Now that our models are set up, we can create some records. When using JANC, a convenient place to seed the database is in the Startup.Configure() method:

-public void Configure(IApplicationBuilder app, IHostingEnvironment env)
+public void Configure(IApplicationBuilder app, IHostingEnvironment env, AppDbContext context)
 {
     if (env.IsDevelopment())
...
     }

+    context.Database.EnsureCreated();
+    if (context.Restaurants.Any() == false)
+    {
+        Restaurant sushiPlace = new Restaurant { Name = "Sushi Place" };
+        Restaurant burgerPlace = new Restaurant { Name = "Burger Place" };
+        context.Restaurants.Add(sushiPlace);
+        context.Restaurants.Add(burgerPlace);
+        context.SaveChanges();
+
+        context.Dishes.Add(new Dish {
+            Restaurant = sushiPlace,
+            Name = "California Roll"
+        });
+
+        context.Dishes.Add(new Dish {
+            Restaurant = sushiPlace,
+            Name = "Volcano Roll"
+        });
+
+        context.Dishes.Add(new Dish {
+            Restaurant = burgerPlace,
+            Name = "Barbecue Burger",
+        });
+
+        context.Dishes.Add(new Dish {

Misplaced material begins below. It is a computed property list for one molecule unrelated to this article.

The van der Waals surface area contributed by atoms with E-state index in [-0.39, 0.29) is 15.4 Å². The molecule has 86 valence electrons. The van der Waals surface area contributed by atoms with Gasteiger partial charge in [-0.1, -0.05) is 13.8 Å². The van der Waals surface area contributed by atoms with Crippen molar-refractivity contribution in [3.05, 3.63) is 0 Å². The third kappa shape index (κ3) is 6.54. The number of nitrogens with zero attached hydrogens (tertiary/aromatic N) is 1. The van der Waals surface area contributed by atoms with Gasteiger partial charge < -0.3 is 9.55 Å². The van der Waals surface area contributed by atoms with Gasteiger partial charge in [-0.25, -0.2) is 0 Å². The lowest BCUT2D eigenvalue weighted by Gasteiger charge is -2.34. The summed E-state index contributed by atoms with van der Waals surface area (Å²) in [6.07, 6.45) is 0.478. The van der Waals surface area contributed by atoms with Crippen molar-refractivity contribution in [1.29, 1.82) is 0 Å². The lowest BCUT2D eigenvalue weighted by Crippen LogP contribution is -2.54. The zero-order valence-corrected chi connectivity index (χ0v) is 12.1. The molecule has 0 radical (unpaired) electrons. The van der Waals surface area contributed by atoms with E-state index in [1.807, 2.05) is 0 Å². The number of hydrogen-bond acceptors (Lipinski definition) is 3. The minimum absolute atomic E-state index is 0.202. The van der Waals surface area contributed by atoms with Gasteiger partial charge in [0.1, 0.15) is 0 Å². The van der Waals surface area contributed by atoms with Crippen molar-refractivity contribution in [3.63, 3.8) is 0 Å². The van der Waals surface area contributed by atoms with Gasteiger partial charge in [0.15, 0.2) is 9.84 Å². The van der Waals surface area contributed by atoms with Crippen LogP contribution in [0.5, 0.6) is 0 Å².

+            Restaurant = burgerPlace,
+            Name = "Slider"
+        });
+
+        context.SaveChanges();
+    }
...
 }

Note that we can assign a Restaurant to a Dish’s Restaurant field, and we don’t have to mess with ID fields directly.

Setting Up the Web Service

Now that we’ve got our data all set, let’s set up our JANC controllers so we can access it via a web service.

Create a Controllers/RestaurantsController.cs file and add the following:

using JsonApiDotNetCore.Controllers;
using JsonApiDotNetCore.Services;
using Microsoft.Extensions.Logging;

public class RestaurantsController : JsonApiController<Restaurant>
{
    public RestaurantsController(
        IJsonApiContext jsonApiContext,
        IResourceService<Restaurant> resourceService,
        ILoggerFactory loggerFactory)
        : base(jsonApiContext, resourceService, loggerFactory)
    { }
}

That’s it–we don’t need to add any functionality, because JANC’s parent class provides it for us.

Now let’s make one for Dishes, Controllers/DishesController.cs:

using JsonApiDotNetCore.Controllers;
using JsonApiDotNetCore.Services;
using Microsoft.Extensions.Logging;

public class DishesController : JsonApiController<Dish>
{
    public DishesController(
        IJsonApiContext jsonApiContext,
        IResourceService<Dish> resourceService,
        ILoggerFactory loggerFactory)
        : base(jsonApiContext, resourceService, loggerFactory)
    { }
}

Now we just need to hook up JANC when our app boots. Add the following lines to Startup.cs: